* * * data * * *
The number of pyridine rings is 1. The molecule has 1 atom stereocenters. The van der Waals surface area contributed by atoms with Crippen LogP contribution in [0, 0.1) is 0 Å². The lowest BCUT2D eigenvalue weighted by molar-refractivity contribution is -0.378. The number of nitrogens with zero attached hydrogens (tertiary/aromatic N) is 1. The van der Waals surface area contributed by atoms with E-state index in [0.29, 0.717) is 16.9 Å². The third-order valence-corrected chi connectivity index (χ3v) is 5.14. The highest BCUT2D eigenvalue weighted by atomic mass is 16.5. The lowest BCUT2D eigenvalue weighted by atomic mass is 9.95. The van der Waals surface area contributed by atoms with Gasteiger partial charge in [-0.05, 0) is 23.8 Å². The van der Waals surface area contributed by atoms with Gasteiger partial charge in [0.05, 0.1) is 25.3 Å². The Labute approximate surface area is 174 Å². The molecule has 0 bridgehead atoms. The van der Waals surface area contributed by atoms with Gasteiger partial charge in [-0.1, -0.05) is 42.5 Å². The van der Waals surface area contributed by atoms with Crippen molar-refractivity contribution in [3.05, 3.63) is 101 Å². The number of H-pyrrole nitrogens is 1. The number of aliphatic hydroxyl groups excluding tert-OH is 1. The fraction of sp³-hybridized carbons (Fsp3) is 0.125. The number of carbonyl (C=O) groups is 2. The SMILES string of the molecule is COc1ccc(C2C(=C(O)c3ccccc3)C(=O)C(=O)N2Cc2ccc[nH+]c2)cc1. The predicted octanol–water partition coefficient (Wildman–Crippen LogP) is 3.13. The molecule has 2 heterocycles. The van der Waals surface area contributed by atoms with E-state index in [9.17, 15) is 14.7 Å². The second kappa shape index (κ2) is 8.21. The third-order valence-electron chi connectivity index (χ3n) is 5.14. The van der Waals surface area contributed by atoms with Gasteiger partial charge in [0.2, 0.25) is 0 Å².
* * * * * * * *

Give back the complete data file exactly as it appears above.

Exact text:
The number of pyridine rings is 1. The molecule has 1 atom stereocenters. The van der Waals surface area contributed by atoms with Crippen LogP contribution in [0, 0.1) is 0 Å². The lowest BCUT2D eigenvalue weighted by molar-refractivity contribution is -0.378. The number of nitrogens with zero attached hydrogens (tertiary/aromatic N) is 1. The van der Waals surface area contributed by atoms with E-state index in [0.29, 0.717) is 16.9 Å². The third-order valence-corrected chi connectivity index (χ3v) is 5.14. The highest BCUT2D eigenvalue weighted by atomic mass is 16.5. The lowest BCUT2D eigenvalue weighted by atomic mass is 9.95. The van der Waals surface area contributed by atoms with Gasteiger partial charge in [-0.05, 0) is 23.8 Å². The van der Waals surface area contributed by atoms with Gasteiger partial charge in [0.05, 0.1) is 25.3 Å². The Labute approximate surface area is 174 Å². The molecule has 0 bridgehead atoms. The van der Waals surface area contributed by atoms with Gasteiger partial charge in [-0.1, -0.05) is 42.5 Å². The van der Waals surface area contributed by atoms with Crippen molar-refractivity contribution in [3.05, 3.63) is 101 Å². The number of H-pyrrole nitrogens is 1. The number of aliphatic hydroxyl groups excluding tert-OH is 1. The fraction of sp³-hybridized carbons (Fsp3) is 0.125. The number of carbonyl (C=O) groups is 2. The SMILES string of the molecule is COc1ccc(C2C(=C(O)c3ccccc3)C(=O)C(=O)N2Cc2ccc[nH+]c2)cc1. The predicted octanol–water partition coefficient (Wildman–Crippen LogP) is 3.13. The molecule has 2 heterocycles. The van der Waals surface area contributed by atoms with E-state index in [9.17, 15) is 14.7 Å². The second kappa shape index (κ2) is 8.21. The third-order valence-electron chi connectivity index (χ3n) is 5.14. The van der Waals surface area contributed by atoms with Gasteiger partial charge in [0.2, 0.25) is 0 Å².